26. Figure 10.9

  27. Earthquake Magnitude • The Richter magnitude scale is divided into steps called magnitudes with numerical values M. • Each step in the Richter scale, for instance, from magnitude M = 2 to magnitude M = 3, represents approximately a thirty fold increase in earthquake energy.

  28. Earthquake Frequency (1) • Each year there are roughly 200 earthquakes worldwide with magnitude M = 6.0 or higher. • Each year on average, there are 20 earthquakes with M = 7.0 or larger. • Each year on average, there is one “great” earthquake with M = 8.0 or larger.

  29. Earthquake Frequency (2) • Four earthquakes in the twentieth century met or exceeded magnitude 9.0. • 1952 in Kamchatka (M = 9.0). • 1957 in the Aleutian Island (M = 9.1). • 1964 in Alaska (M = 9.2). • 1960 in Chile (M = 9.5).

  30. Earthquake Frequency (3) • The nuclear bomb dropped in 1945 on the Japanese city of Hiroshima was equal to an earthquake of magnitude M = 5.3. • The most destructive man-made devices are small in comparison with the largest earthquakes.

  31. Earthquake Hazard • Seismic events are most common along plate boundaries. • Earthquakes associated with hot spot volcanism pose a hazard to Hawaii. • Earthquakes are common in much of the intermontane western United States (Nevada, Utah, and Idaho). • Several large earthquakes jolted central and eastern North America in the nineteenth century (New Madrid, Missouri, 1811 and 1812).

  32. Figure 10.10

  33. Earthquake Disasters (1) • In Western nations, urban areas that are known to be earthquake-prone have special building codes that require structures to resist earthquake damage. • However, building codes are absent or ignored in many developing nations. • In the 1976 T’ang Shan earthquake in China, 240,000 people lost their lives.

  34. Earthquake Disasters (2) • Eighteen earthquakes are known to have caused 50,000 or more deaths apiece. • The most disastrous earthquake on record occurred in 1556, in Shaanxi province, China, where in estimated 830,000 people died.

  35. Earthquake Damage (1) • Earthquakes have six kinds of destructive effects. • Primary effects: • Ground motion results from the movement of seismic waves. • Where a fault breaks the ground surface itself, buildings can be split or roads disrupted.

  36. Earthquake Damage (2) • Secondary effects: • Ground movement displaces stoves, breaks gas lines, and loosens electrical wires, thereby starting fires. • In regions of steep slopes, earthquake vibrations may cause regolith to slip and cliffs to collapse. • The sudden shaking and disturbance of water-saturated sediment and regolith can turn seemingly solid ground to a liquid mass similar to quicksand (liquefaction). • Earthquakes generate seismic sea waves, called tsunami, which have been particularly destructive in the Pacific Ocean.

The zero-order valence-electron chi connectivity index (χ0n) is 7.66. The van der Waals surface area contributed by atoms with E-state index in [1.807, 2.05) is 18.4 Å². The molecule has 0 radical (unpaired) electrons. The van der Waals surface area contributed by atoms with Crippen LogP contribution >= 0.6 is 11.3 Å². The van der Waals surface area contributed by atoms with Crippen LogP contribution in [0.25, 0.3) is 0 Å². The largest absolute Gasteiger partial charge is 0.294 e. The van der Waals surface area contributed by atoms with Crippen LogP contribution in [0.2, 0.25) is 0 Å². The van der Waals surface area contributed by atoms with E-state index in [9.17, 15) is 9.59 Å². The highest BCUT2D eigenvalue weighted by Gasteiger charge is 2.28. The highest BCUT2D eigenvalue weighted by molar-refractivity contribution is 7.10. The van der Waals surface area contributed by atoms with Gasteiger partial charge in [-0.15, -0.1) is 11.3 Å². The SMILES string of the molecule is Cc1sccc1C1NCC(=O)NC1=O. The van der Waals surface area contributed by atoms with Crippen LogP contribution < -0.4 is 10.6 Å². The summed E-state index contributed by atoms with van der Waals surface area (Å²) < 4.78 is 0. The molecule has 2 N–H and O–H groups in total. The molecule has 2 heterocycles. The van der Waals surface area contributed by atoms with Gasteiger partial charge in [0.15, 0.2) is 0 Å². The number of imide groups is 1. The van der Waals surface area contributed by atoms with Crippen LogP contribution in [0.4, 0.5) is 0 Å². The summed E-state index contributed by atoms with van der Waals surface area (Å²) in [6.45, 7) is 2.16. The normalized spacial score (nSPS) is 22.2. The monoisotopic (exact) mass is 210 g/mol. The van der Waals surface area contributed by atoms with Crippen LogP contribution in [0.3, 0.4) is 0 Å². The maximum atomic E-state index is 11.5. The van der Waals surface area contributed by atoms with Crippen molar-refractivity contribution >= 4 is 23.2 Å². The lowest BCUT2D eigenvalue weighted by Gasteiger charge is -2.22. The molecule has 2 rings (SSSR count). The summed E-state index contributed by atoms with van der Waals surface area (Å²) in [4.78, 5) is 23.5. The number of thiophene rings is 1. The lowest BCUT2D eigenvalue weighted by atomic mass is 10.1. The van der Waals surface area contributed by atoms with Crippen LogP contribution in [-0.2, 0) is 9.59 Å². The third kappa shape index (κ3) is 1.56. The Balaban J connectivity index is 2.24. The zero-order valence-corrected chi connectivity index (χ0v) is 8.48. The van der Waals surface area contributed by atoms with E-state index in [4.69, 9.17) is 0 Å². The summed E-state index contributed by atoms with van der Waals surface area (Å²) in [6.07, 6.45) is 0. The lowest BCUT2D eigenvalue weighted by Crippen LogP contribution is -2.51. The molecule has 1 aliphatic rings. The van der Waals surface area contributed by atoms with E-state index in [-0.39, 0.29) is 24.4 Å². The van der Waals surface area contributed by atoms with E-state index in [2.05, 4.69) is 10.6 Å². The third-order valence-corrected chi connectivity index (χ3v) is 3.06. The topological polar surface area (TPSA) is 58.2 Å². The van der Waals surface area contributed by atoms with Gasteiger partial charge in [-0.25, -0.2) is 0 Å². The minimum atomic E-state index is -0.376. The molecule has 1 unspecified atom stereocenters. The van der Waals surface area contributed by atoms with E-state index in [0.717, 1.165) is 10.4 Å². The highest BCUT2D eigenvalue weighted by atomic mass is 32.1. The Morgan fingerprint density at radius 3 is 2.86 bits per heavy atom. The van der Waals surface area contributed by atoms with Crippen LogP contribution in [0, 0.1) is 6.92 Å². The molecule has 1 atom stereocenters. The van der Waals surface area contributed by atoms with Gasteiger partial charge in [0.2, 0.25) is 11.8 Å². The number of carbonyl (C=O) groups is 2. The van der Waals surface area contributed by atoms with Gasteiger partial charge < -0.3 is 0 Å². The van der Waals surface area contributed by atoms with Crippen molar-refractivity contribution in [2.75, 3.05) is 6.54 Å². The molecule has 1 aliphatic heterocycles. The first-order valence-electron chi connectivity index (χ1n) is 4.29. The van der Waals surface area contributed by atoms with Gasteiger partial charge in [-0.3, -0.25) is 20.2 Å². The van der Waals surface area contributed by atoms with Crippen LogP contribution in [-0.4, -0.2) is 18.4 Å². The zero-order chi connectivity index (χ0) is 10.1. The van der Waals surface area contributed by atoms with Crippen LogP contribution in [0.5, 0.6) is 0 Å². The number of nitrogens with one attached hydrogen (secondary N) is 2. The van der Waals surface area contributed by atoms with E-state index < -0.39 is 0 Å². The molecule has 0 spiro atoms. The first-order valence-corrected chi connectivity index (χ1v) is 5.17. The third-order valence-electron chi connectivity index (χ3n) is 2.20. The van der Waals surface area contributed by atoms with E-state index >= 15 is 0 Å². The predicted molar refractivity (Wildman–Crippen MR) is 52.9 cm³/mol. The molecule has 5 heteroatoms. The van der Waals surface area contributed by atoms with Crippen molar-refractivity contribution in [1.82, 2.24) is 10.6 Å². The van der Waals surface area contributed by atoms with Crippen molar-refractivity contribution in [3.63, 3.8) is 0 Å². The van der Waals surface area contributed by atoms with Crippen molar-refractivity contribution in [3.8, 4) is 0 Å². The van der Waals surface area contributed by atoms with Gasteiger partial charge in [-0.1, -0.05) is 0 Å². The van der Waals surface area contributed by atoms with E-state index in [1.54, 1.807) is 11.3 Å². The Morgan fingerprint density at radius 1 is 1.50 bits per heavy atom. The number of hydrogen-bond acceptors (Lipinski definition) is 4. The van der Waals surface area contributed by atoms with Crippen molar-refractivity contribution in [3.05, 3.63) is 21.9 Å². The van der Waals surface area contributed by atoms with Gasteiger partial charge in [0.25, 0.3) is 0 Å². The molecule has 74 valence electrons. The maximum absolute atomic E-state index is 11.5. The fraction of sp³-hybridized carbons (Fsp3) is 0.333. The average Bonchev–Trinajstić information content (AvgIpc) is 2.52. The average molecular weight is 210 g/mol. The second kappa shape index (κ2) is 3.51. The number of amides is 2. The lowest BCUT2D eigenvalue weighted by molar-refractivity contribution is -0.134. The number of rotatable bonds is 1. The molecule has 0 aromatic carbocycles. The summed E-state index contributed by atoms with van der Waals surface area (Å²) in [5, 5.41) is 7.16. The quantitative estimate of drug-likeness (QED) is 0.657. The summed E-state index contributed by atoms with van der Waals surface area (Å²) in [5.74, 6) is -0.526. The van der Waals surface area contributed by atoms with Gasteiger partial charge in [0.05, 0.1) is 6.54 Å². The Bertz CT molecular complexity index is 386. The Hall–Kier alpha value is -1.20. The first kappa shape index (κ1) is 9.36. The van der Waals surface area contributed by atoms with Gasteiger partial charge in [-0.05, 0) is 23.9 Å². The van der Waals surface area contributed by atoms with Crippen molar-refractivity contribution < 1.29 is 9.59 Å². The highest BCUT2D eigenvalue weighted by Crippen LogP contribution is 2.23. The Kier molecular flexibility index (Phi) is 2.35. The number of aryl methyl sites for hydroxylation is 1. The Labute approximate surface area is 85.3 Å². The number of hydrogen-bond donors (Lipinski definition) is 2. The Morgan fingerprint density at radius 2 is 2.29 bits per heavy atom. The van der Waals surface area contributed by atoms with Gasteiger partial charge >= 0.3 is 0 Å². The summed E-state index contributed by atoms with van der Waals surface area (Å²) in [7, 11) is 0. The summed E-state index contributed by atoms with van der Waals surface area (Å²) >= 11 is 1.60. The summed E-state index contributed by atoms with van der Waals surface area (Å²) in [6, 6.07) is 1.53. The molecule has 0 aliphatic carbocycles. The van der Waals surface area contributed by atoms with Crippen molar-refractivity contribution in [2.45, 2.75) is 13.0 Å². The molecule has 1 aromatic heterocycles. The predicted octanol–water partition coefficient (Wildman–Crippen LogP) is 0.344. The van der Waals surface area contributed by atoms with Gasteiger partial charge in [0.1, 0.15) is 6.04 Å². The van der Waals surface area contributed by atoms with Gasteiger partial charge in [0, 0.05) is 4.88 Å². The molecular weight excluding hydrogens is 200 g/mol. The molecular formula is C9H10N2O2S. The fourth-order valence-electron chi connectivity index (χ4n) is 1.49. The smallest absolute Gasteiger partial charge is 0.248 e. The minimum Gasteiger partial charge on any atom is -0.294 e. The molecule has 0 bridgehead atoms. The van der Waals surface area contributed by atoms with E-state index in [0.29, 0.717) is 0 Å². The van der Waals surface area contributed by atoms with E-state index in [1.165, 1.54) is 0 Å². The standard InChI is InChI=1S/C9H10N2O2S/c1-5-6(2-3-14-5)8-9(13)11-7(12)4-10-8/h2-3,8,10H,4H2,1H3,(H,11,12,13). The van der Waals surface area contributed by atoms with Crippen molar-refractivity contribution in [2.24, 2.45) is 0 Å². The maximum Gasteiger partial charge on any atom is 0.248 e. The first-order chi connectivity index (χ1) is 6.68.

37. Modified Mercalli Scale • This scale is based on the amount of vibration people feel during low-magnitude quakes, and the extent of building damage during high-magnitude quakes. • There are 12 degrees of intensity in the modified Mercalli scale.

  38. World Distribution of Earthquakes • Subduction zones have the largest quakes. • The circum-Pacific belt, where about 80 percent of all recorded earthquakes originate, follows the subduction zones of the Pacific Ocean. • The Mediterranean-Himalayan belt is responsible for 15 percent of all earthquakes.

  39. Figure 10.15

  40. Depth of Earthquake Foci • Most foci are no deeper than 100 km. down in the Benioff zone, that extends from the surface to as deep as 700 km. • No earthquakes have been detected at depths below 700 km. Two hypotheses may explain this. • Sinking lithosphere warms sufficiently to become entirely ductile at 700 km depth. • The slab undergoes a mineral phase change near 670 km depth and loses its tendency to fracture.

  41. Figure 10.16

  42. First-Motion Studies Of The Earthquake Source • If the first motion of the arriving P wave pushes the seismometer upward, then fault motion at the earthquake focus is toward the seismometer. • If the first motion of the P wave is downward, the fault motion must be away from the seismometer. • S-waves and surface waves also carry the signature of earthquake slip and fault orientation and can provide independent estimates of motion at the earthquake focus.

  43. Figure 10.17

  44. Figure 10.18

  45. Earthquake Forecasting And Prediction (1) • Forecasting identifies both earthquake-prone areas and man-made structures that are especially vulnerable to damage from shaking. • Earthquake prediction refers to attempts to estimate precisely when the next earthquake on a particular fault is likely to occur.

  46. Earthquake Forecasting And Prediction (2) • Earthquake forecasting is based largely on elastic rebound theory and plate tectonics. • The elastic rebound theory suggests that if fault surfaces do not slip easily past one another, energy will be stored in elastically deformed rock, just as in a steel spring that is compressed. • Currently, seismologists use plate tectonic motions and Global positioning System (GPS) measurements to monitor the accumulation of strain in rocks near active faults.

  47. Figure 10.19

  48. Earthquake Forecasting And Prediction (3) • Earthquake prediction has had few successes. • Earthquake precursors: • Suspicious animal behavior. • Unusual electrical signals. • Many large earthquakes are preceded by small earthquakes called foreshocks (Chinese authorities used an ominous series of foreshocks to anticipate (the Haicheng earthquake in 1975).

  49. Figure 10.20

  50. Figure B02